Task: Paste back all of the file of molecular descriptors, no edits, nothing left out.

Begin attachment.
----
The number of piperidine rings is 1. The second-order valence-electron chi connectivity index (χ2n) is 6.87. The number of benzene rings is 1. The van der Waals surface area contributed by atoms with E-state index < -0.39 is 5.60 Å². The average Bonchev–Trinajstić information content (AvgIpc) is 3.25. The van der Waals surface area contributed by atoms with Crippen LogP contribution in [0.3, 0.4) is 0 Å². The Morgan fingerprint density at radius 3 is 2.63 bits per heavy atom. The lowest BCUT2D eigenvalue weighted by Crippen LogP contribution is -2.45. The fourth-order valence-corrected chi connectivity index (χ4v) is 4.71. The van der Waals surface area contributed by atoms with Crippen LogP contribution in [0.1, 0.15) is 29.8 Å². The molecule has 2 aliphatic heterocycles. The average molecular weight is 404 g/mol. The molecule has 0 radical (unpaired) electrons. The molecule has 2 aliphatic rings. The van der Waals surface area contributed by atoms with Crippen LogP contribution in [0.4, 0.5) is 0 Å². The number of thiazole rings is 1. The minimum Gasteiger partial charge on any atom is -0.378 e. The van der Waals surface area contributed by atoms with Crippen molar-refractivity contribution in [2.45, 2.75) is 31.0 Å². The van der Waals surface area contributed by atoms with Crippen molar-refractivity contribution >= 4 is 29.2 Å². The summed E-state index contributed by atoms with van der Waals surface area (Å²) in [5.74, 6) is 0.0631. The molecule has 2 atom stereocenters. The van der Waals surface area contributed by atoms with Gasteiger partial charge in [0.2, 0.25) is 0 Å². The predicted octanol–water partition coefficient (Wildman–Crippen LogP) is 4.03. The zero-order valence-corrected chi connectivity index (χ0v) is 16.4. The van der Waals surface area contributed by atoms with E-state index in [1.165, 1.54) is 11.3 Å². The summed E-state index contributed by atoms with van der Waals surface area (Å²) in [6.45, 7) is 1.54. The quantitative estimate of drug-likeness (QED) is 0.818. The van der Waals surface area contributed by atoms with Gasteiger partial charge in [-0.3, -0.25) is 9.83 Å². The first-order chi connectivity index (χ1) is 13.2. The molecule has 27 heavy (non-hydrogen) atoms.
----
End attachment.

The number of piperidine rings is 1. The second-order valence-electron chi connectivity index (χ2n) is 6.87. The number of benzene rings is 1. The van der Waals surface area contributed by atoms with E-state index < -0.39 is 5.60 Å². The average Bonchev–Trinajstić information content (AvgIpc) is 3.25. The van der Waals surface area contributed by atoms with Crippen LogP contribution in [0.3, 0.4) is 0 Å². The Morgan fingerprint density at radius 3 is 2.63 bits per heavy atom. The lowest BCUT2D eigenvalue weighted by Crippen LogP contribution is -2.45. The fourth-order valence-corrected chi connectivity index (χ4v) is 4.71. The van der Waals surface area contributed by atoms with Crippen LogP contribution in [0.1, 0.15) is 29.8 Å². The molecule has 2 aliphatic heterocycles. The average molecular weight is 404 g/mol. The molecule has 0 radical (unpaired) electrons. The molecule has 2 aliphatic rings. The van der Waals surface area contributed by atoms with Crippen LogP contribution in [0.4, 0.5) is 0 Å². The number of thiazole rings is 1. The minimum Gasteiger partial charge on any atom is -0.378 e. The van der Waals surface area contributed by atoms with Crippen molar-refractivity contribution in [2.45, 2.75) is 31.0 Å². The van der Waals surface area contributed by atoms with Crippen molar-refractivity contribution >= 4 is 29.2 Å². The summed E-state index contributed by atoms with van der Waals surface area (Å²) in [5.74, 6) is 0.0631. The molecule has 2 atom stereocenters. The van der Waals surface area contributed by atoms with Gasteiger partial charge in [0.2, 0.25) is 0 Å². The predicted octanol–water partition coefficient (Wildman–Crippen LogP) is 4.03. The zero-order valence-corrected chi connectivity index (χ0v) is 16.4. The van der Waals surface area contributed by atoms with E-state index in [1.165, 1.54) is 11.3 Å². The summed E-state index contributed by atoms with van der Waals surface area (Å²) in [6.45, 7) is 1.54. The quantitative estimate of drug-likeness (QED) is 0.818. The van der Waals surface area contributed by atoms with Gasteiger partial charge in [-0.3, -0.25) is 9.83 Å². The first-order chi connectivity index (χ1) is 13.2. The molecule has 27 heavy (non-hydrogen) atoms.